I'm a travel writer so I'm used to telling people about some wonderful destinations and exciting activities. I sincerely think that there are countless amazing things that you can do in Iceland and I know that I will never be able to share everything I know about it. Today, on the other hand, I decided to take the time and write about the things you shouldn't do. I know that travellers have different preferences so feel free to disagree with me!
It’s easy to follow the crowds and book tours to the most typical tourist destinations, especially if you don’t have much time on your hands. Doing a little research before planning your trip can certainly pay off. Are you so sure that the typical tourist-routes in Iceland are something you want to do?
A herd of sheep heading in the same direction. Travelade/Pexels.
I know that staying in Iceland can be pretty expensive. You will probably spend a handsome amount of money on food and accommodation, and perhaps on transport too. Some tourists that visit Iceland also spend a fortune on tours, day trips and other activities and do not realise that there are so many things in Iceland you can actually do for free. Exploring on your own will save you loads of money and it also allows you to be independent while you're travelling.
I’m not saying that you should necessarily do everything on your own, especially if you generally like guided tours. In my opinion, a combination of tours and independent travel is absolutely the way to go in Iceland.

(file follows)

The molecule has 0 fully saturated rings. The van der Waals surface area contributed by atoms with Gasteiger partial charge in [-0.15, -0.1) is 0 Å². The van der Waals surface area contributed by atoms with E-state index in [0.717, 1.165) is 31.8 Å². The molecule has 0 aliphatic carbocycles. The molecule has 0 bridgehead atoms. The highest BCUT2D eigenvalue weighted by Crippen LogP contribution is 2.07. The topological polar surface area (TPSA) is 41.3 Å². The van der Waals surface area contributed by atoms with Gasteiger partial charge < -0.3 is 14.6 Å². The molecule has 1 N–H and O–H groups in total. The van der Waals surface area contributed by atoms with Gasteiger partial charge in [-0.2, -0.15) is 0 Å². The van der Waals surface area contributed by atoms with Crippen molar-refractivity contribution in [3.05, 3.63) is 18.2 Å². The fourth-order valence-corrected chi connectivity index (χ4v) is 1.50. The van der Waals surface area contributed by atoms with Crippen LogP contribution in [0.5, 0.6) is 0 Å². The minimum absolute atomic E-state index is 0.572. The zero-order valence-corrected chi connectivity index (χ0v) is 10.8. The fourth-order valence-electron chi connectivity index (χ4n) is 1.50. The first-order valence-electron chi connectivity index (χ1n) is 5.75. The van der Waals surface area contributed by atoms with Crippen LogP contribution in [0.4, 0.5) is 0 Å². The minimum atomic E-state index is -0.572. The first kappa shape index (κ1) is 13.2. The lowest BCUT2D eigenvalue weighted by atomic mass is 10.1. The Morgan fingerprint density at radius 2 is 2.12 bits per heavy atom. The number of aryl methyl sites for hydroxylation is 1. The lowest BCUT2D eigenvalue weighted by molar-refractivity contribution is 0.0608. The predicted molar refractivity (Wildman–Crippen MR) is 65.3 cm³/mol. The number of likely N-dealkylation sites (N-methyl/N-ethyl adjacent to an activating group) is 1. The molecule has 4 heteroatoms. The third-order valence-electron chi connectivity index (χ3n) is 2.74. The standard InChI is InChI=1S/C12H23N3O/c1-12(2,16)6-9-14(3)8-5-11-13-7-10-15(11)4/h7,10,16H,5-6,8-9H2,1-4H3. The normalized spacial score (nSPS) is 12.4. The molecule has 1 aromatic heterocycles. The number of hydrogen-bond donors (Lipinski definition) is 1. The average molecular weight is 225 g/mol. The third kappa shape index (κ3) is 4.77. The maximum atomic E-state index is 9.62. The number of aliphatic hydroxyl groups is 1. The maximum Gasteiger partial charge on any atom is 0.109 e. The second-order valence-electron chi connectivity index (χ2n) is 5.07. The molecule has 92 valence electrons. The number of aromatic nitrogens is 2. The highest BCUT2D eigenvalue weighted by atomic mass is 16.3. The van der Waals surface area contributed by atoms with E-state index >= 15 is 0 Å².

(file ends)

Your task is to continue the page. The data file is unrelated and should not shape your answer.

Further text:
Hiking and bathing in natural geothermal pools are two of my favourite activities in Iceland and both are free. Use Travelade to find out about the best hiking trails and the nicest thermal pools and save money by going on your own!
Lounging in the Hellulaug thermal pool doesn't cost anything. Travelade/Nina.
I’ve heard many tourists complain about high prices in restaurants in Iceland. Don’t spend more money than you need to by tipping the staff. The etiquette for tipping in Iceland is simply “no tipping”.
Waiters in Iceland don't expect to be tipped. Travelade/Pexels.
The tap water in Iceland is as clean as water can get. By buying water bottles at the supermarket, you’re basically buying bottled tap water.
Save your money and spare the environment by using a refillable water bottle instead of stocking up on bottled water. Icelanders never ever buy bottled water and before the rise in tourism here in Iceland, you couldn’t even buy bottled water at the stores.
Pro tip: You are never charged for a glass of water at restaurants.
Icelandic tap water is fresh and clean. Travelade/Pexels.
Iceland may not look very big on a map and I know that some tourists think they can “cover” all the major highlights of Iceland in one trip. This is not possible unless you're staying for months. As you might know, the population of Iceland is just over 300,000 people and that of course means less urban areas and more nature.
Unless you will be travelling for weeks, I recommend that you select one or two regions for your first trip and then just come back to explore other parts of the country.
Many people drive along the south coast on their first trip to Iceland. Travelade/iStock.
There are no highways in Iceland and the speed limit never exceeds 90km/h. Speed cameras are widespread across the country, both in the city and in the rural parts of Iceland. The narrow roads in the rural parts really do not allow for greater speed than 90km/h, driving much faster than that is just plain dangerous.
Please don't drive too fast! Travelade/Pexels.